Securities lending market is vital to the healthy functioning of securities markets globally. Securities lending improves market liquidity, price discovery, and enables timely trade settlement but an opaque securities lending market and limited availability
of securities lending data publicly are big concerns to the regulators. In alignment with Dodd-Frank Act (DFA) mandate to SEC to increase transparency in securities lending market, SEC proposed 10c-1 rule to obligate lenders or lending agents to report securities
loans and loan inventory information to a registered national securities association (RNSA). Other benefits include reduced information asymmetry, public insights on securities lending market, and enhanced surveillance by regulators.
Proposed rule places reporting obligation on lenders or lending agents, who lend on behalf of beneficial owners. A lender or lending agent can delegate the reporting responsibility to a reporting agent and only a broker-dealer can serve as a reporting agent
under proposed rule. Lenders or lending agents are obligated to report securities loans to a RNSA within 15 minutes after loan effected and currently, FINRA is the only RNSA in USA. Any modifications to the loans also need to be reported within 15 minutes
Reportable loan transaction data include data to be disseminated to public and confidential data that will be available to regulators only. The number of reportable fields are 15 and key fields include parties to the transaction, ticker symbol, venue, amount
of the security loaned and rebate rate or lending fee. Additionally, lenders or lending agents are required to report security name, ticker symbol, total amount of securities on loan, and total amount of securities available to loan on daily basis to a RNSA.
RNSA is required to disseminate part of the loan transaction data to the public for insights into the securities lending market and price improvement. Also, RNSA is required to publish the aggregated amount of securities on loan and securities available
to loan per security.
How 10c-1 differs from SFTR
SEC has taken a different approach from EU regulators with aim to improve transparency in the securities lending market, whereas EU regulators focused on monitoring the risk in securities finance market. Securities financing transactions regulation (SFTR)
requires reporting of all securities financing transactions, dual-sided reporting by both lender and borrower, and reporting up to 155 fields depending on product. Proposed 10c-1 rule is much simpler and easy to comply with, as the scope is limited to securities
loans, requires single-sided reporting, and a smaller number of fields to report.
Key industry concerns on proposed regulation
Firms supported SEC’s goal to increase transparency in securities lending market but voiced concerns on the adverse impact of the certain proposed rules on the securities lending market and significant implementation cost amid ongoing other regulatory requirements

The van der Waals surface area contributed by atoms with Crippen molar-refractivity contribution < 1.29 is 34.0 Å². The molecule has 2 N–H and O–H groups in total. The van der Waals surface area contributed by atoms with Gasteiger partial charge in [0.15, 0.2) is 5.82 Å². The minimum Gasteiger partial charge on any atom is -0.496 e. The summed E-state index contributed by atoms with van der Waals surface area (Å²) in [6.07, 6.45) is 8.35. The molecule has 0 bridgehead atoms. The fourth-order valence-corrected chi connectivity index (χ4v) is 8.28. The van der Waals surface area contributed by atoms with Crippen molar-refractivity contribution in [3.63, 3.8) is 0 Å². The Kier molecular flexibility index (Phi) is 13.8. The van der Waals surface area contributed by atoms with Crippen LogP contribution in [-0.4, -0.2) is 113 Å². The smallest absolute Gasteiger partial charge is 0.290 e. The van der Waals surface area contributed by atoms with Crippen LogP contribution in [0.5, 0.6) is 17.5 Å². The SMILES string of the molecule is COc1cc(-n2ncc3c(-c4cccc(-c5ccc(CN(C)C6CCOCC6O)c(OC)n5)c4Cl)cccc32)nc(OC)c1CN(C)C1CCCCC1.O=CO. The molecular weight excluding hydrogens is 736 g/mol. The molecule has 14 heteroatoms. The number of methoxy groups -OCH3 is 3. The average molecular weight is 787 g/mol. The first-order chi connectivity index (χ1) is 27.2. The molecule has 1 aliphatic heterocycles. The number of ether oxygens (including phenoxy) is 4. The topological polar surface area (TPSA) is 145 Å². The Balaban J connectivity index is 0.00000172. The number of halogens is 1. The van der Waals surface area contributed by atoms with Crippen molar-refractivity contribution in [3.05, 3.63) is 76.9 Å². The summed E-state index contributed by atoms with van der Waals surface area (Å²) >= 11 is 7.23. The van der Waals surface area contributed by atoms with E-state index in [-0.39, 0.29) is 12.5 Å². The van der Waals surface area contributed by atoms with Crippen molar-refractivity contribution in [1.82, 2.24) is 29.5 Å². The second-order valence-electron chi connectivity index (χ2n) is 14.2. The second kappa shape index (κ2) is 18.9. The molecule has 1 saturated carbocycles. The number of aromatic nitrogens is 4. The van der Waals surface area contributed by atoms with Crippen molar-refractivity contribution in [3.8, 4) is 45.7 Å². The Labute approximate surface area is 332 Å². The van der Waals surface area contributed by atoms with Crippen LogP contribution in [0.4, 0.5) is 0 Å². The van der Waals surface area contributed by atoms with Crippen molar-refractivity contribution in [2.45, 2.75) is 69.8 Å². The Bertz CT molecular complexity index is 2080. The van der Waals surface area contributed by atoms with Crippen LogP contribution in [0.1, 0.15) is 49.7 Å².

including transition to T+1 settlement in US market. Intraday reporting of securities loan transactions will significantly increase the risk of reporting and publication of incomplete and inaccurate data, surge in the number of modifications to be reported,
and additional costs as opposed to end of day reporting. Similarly, proposed reporting of total amount of securities available to loan will be a grossly inflated number and publication of inaccurate data will pose risk in the securities lending market.
Impact on broker-dealers
Broker-dealers, serving as lending agent must analyze the existing securities loan booking flows on availability of all data elements required for reporting and enhance loan booking systems to capture any missing data elements. Firm’s internal systems and
trader workflows need to be enhanced to capture all loan transactions with all data required for reporting on a timely basis, which would be critical if SEC finalizes the proposed reporting of loans within 15 minutes after loan effected.
The message flow between the broker-dealer and RNSA is illustrated in the below picture. Firms need to enhance the existing transaction reporting system to comply with proposed reporting requirements. Key changes include integration with source systems,
generate reporting files to RNSA, and capture unique transaction identifier (UTI) for each loan provided by RNSA in the feedback files, which must be quoted in the reporting of loan modifications, if any. Also, firms must build capability to automatically
capture the loan and aggregated inventory data published by RNSA and distribute to the interested consumers.
SEC expected to publish final rules in the near-term considering industry concerns on potential unintended consequences of certain proposed rules and scrutinizing the recommended alternative approaches by industry. It is imperative for lending agents to
watch out for final rules of 10c-1 and prioritize the required technology and operational changes to comply with the regulation.